Across the Universe by Beth Revis
Amy is a cryogenically frozen passenger aboard the spaceship Godspeed. She has left her boyfriend, friends - and planet - behind to join her parents as a member of Project Ark Ship. Amy and her parents believe they will wake on a new planet, Centauri-Earth, three hundred years in the future. But fifty years before Godspeed’s scheduled landing, cryo chamber 42 is mysteriously unplugged, and Amy is violently woken from her frozen slumber.
Someone tried to murder her.
Now, Amy is caught inside a tiny world where nothing makes sense. Godspeed’s 2,312 passengers have forfeited all control to Eldest, a tyrannical and frightening leader. And Elder, Eldest’s rebellious teenage heir, is both fascinated with Amy and eager to discover whether he has what it takes to lead.
Amy desperately wants to trust Elder. But should she put her faith in a boy who has never seen a life outside the ship’s cold metal walls? All Amy knows is that she and Elder must race to unlockGodspeed’s hidden secrets before whoever woke her tries to kill again.
This book fascinates me. Beth Revis has managed to create an entire new world, complex and tangible. She’s done an amazing job.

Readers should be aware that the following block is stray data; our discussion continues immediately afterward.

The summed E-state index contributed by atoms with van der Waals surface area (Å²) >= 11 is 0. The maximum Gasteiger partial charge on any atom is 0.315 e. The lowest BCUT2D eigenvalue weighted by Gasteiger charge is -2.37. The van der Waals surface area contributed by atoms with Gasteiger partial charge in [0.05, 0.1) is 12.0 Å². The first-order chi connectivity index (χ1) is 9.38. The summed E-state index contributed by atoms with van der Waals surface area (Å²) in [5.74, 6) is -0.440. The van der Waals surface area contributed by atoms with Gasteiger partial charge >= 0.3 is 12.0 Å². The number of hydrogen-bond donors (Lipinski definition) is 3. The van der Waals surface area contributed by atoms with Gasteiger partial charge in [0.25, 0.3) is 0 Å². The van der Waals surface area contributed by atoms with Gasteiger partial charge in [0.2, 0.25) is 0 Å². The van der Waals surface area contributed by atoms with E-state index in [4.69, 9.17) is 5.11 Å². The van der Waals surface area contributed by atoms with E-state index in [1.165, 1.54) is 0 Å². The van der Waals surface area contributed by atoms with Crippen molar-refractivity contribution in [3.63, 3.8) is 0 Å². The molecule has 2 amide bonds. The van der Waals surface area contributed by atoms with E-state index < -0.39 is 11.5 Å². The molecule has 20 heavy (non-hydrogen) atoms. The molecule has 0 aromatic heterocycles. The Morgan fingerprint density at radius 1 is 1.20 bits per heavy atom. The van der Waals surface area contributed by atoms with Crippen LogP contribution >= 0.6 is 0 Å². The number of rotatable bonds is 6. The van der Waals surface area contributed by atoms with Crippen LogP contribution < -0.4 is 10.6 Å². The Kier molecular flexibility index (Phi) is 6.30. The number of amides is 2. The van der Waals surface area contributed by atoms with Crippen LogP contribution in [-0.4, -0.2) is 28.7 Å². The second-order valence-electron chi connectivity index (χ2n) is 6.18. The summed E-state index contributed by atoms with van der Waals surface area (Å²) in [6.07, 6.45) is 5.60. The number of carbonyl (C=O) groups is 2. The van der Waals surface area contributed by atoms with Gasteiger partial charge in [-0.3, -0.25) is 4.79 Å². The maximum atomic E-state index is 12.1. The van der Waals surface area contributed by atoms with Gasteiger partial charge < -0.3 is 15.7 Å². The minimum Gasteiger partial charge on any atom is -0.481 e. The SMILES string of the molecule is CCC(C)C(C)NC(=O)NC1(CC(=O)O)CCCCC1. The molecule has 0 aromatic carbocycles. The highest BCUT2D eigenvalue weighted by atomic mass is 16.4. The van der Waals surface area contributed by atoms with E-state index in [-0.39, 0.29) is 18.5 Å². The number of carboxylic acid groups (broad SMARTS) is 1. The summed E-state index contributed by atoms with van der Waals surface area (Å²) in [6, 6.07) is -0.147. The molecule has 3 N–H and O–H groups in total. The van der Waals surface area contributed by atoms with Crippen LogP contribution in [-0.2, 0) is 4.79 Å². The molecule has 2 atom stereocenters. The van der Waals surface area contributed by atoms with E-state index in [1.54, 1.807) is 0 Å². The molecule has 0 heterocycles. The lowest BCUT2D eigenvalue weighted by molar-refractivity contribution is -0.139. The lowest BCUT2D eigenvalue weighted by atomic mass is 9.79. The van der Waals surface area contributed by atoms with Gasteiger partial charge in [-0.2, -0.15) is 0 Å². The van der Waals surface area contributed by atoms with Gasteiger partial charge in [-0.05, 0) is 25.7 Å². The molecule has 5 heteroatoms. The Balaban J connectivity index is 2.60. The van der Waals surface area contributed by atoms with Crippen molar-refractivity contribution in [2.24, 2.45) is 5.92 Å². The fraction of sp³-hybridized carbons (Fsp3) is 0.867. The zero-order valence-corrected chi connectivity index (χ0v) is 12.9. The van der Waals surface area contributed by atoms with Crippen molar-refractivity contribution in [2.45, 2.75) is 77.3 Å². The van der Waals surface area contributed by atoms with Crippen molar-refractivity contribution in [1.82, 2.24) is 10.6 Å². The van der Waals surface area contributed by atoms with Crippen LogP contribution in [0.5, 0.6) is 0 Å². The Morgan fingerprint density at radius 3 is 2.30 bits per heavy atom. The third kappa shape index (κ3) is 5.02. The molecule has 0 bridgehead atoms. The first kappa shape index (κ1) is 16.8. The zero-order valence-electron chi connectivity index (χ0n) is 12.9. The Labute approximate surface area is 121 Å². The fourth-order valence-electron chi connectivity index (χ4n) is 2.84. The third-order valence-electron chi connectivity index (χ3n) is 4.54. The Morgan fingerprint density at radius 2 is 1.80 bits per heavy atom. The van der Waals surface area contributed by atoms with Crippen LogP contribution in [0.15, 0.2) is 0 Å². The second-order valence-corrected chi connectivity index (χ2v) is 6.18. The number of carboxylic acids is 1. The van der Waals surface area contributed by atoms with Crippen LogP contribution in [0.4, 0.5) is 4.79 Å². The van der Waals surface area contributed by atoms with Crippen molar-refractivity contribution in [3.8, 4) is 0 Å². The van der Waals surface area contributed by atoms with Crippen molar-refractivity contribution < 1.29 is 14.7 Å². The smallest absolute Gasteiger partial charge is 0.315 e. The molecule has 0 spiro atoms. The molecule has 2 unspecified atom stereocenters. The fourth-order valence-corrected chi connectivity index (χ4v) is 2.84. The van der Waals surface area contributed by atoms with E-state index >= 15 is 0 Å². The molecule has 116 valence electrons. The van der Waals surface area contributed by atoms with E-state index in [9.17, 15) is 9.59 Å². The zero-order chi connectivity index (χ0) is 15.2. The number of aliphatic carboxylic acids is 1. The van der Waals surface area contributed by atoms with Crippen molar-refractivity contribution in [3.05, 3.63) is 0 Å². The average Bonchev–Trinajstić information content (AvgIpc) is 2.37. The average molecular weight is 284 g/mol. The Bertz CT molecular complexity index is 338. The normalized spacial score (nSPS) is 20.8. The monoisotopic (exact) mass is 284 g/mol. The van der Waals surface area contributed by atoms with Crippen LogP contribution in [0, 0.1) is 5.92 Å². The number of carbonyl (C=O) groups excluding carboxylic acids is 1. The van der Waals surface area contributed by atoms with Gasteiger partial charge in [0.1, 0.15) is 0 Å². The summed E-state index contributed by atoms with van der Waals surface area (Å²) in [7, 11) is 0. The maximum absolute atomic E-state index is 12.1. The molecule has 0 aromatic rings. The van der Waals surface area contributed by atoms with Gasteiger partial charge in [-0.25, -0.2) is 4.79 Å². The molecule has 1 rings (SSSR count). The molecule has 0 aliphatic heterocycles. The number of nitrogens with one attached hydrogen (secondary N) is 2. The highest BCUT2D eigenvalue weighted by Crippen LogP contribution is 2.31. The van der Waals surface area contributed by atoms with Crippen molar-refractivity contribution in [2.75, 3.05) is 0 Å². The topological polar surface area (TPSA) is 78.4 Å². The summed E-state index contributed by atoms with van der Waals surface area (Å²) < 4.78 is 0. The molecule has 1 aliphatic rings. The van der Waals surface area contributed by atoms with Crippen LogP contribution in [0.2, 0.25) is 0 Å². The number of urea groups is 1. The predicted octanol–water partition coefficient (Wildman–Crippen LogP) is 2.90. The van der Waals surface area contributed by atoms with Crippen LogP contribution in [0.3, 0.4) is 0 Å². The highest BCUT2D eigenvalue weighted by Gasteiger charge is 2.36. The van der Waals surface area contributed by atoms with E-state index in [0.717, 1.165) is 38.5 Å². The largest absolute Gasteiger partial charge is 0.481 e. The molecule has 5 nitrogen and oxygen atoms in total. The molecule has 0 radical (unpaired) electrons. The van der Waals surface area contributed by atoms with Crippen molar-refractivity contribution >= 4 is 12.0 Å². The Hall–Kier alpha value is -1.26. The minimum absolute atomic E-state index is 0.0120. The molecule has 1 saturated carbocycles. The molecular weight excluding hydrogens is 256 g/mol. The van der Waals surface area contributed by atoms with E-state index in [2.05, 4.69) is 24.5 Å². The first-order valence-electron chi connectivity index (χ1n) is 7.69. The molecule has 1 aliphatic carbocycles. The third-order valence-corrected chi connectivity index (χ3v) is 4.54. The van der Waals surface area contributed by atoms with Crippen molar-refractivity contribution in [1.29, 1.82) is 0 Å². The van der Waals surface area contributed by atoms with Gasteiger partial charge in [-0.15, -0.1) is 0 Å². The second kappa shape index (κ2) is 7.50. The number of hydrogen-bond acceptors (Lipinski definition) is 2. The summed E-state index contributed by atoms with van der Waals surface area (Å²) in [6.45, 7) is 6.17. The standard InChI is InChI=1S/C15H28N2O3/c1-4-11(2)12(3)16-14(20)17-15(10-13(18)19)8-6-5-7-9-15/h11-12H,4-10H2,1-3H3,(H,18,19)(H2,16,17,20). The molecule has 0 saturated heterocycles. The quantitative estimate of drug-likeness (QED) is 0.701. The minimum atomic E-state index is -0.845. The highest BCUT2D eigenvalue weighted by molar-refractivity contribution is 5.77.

One of the best things about this book is the pacing; nothing is revealed too quickly. Revis kept me in suspense, wondering what would happen, but she also didn’t take so long to reveal Godspeed’s secrets that it was frustrating. Plus there were some major plot twists I wasn’t expecting that kept things interesting.
The other great thing about this book is the love story between Elder and Amy. Which is to say, it’s not the main part of the book. Across the Universe is a science fiction book that actually has to do with science, thank god. The love story is like a little bonus, not overdone and developing realistically. The main focus of the book is the secretive, tyrannical nature of the ship and the mystery of the dead frozens.
Revis kept me captivated throughout the entire book. Every chapter either uncovered a secret or revealed something about a character, or, in a more uneventful chapter, just made me think about the raw emotion in the book. Amy is trapped on the spaceship, fifty years from planet-landing and seeing her parents again.
SPOILERS: There's one thing I should caution you about. A good chunk of the middle of the book is taken up with the “Season” - the ship’s passengers’ mating season. This includes a rape scene, and even though Amy escapes, it could be potentially triggering.
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